Take university rankings with a grain of salt
Popular global university rankings say very little about the quality of education offered at the schools they rank, says University of British Columbia professor Michelle Stack.
And that's not the only problem, she says. The other is that many post-secondary institutions place too much value in these rankings for determining their own reputation.
Stack herself works at a top-ranked, highly reputable university, which is what got her interested in the issue.
I kept going to faculty meetings and university meetings where we were told, 'We're up in the rankings! We're up in the rankings!' and we'd clap. I started to think, maybe I should know a bit more about why I'm clapping.- Michelle Stack
The rankings she is referring to — like the Times Higher Education Ranking, QS and the Academic Ranking of World Universities — are so influential that some countries look at them when determining their immigration policies, Stack says.
Yet many of the rankings are owned by businesses focused on profits, not education, says Stack, who researches university rankings and has written a book on the subject.
Then there is the issue of methodology: the way these ranking systems collect data changes frequently, she says.
"You might have a university that does really well one year and doesn't do well a few months later when they collect the data again. Can a university really change that much in that short period of time?"
Attracting international students
Because public funding for universities in Canada has been steadily declining, many universities in this country are trying to make up that money by recruiting international students — who pay far higher tuition fees — and attracting donors and investments, Stack says.
Since international students and patrons often look at global rankings, university administrators are caught in "a real catch-22," she says.
When I talk to university leaders they often say, 'Look we know that the rankings are flawed … but we also know that we need to be visible and if we just don't pay any attention to rankings we could lose international students and we can't afford that.'- Michelle Stack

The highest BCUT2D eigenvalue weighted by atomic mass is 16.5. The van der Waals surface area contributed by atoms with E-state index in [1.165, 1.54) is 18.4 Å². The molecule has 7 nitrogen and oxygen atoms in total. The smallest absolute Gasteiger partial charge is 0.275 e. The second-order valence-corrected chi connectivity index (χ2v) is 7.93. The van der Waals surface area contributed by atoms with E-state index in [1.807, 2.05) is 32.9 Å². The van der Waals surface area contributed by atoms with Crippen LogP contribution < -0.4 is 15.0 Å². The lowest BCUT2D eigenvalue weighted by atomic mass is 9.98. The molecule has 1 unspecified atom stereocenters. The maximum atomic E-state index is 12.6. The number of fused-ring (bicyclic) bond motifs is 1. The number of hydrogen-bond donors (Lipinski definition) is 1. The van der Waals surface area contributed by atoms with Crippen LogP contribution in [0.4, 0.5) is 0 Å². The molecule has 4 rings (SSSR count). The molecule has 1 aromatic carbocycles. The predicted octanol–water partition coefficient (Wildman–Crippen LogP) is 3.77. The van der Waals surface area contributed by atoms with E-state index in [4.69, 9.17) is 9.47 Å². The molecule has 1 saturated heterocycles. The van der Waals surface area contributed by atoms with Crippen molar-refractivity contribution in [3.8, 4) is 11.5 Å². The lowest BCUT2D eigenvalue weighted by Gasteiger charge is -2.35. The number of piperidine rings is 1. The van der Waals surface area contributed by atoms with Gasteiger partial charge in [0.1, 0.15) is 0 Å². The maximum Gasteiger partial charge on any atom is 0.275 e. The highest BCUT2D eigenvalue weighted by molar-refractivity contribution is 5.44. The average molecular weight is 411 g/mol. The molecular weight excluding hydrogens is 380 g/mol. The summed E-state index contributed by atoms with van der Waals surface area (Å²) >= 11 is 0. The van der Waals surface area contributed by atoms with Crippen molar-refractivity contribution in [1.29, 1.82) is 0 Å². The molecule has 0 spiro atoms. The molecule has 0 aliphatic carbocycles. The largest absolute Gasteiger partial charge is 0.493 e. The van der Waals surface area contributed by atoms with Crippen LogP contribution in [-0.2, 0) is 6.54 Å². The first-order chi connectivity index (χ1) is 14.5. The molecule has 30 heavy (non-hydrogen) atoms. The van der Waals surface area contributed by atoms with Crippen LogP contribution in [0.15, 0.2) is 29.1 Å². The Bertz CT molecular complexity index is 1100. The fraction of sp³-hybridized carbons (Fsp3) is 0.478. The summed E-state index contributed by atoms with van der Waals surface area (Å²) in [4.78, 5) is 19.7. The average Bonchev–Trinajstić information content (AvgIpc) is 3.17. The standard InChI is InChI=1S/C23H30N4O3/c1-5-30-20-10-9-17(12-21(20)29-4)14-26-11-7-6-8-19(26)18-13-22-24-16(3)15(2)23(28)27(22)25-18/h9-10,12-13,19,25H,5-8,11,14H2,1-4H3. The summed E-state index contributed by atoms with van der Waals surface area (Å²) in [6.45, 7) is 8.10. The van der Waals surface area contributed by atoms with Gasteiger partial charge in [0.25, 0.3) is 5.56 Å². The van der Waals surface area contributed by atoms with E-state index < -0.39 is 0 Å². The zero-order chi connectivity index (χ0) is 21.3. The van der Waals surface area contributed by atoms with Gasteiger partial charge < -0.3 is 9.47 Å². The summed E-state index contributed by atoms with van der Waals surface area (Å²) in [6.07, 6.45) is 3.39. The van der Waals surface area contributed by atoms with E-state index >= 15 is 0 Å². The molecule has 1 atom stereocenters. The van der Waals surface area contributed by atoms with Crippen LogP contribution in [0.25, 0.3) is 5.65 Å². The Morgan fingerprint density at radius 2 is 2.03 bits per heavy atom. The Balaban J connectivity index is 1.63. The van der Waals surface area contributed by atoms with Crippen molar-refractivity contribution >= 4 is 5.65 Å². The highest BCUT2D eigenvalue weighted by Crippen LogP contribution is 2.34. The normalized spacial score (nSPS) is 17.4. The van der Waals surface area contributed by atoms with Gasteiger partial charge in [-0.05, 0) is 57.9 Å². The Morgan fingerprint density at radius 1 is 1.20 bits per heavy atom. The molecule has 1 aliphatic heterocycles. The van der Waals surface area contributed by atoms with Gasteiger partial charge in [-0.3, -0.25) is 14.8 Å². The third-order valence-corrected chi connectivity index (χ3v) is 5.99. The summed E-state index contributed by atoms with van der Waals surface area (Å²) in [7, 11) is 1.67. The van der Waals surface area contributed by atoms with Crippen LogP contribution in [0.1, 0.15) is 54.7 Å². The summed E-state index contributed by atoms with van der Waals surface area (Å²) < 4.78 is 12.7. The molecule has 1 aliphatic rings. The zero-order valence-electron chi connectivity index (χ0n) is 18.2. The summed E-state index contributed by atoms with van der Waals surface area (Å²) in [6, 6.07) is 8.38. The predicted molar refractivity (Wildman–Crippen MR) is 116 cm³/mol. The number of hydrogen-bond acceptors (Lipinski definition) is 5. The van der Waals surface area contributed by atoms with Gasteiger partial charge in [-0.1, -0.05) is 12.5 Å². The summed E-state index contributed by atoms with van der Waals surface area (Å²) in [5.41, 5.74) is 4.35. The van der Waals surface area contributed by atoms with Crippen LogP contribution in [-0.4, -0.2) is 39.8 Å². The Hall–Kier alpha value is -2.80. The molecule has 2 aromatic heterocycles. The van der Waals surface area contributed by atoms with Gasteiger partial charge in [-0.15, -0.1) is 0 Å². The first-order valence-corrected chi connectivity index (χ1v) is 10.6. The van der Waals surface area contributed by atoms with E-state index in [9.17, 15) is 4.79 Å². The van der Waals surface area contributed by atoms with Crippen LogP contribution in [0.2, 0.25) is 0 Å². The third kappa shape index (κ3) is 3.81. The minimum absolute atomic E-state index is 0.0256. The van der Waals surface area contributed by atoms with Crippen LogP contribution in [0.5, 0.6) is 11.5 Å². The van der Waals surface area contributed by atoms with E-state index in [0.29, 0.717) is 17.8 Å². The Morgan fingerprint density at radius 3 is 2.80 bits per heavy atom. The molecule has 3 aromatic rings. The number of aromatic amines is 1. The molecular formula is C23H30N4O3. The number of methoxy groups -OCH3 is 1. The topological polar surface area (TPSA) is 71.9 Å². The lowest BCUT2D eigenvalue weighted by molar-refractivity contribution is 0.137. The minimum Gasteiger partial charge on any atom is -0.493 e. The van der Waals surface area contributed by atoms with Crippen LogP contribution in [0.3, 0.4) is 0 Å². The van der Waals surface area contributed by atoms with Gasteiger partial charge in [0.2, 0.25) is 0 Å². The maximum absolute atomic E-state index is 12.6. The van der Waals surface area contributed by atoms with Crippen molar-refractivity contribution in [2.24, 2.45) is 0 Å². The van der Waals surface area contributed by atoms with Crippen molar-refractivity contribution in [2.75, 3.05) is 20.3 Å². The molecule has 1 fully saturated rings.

Gaming the system
The influence of these rankings can even affect faculty at universities, since many of them look at the number of PhD holders and Nobel Prize winners on faculty, and how often faculty are published in journals written in English, which is problematic, Stack says.
This can also lead to some universities trying to "game" the system.
One university in Saudi Arabia rose rapidly in the rankings after paying top academics at other universities to list their institution as a secondary institution on the papers they published — even though they did no meaningful work with that university, Stack says.
Stack also says these rankings don't actually reflect the experience that students may have at the university.
For example, rankings don't look at how a university deals with sexual assault on campus, or student debt, Stack says, adding that a higher ranking tends to drive up tuition fees at that school.
She would like to see rankings incorporate these factors instead, and rather than a numbered ranking (1, 2, 3) have different categories so someone can see the areas in which a university excels.
"It really depends on what the student wants, and what kind of experience they want. That's more important than a ranking," she says.
Partly what I'd like to see is just to re-ignite the imagination around what as a society do we see as a good education. I don't think it should just be up to universities to determine they're successful. I think that the community needs to be a part of it.- Michelle Stack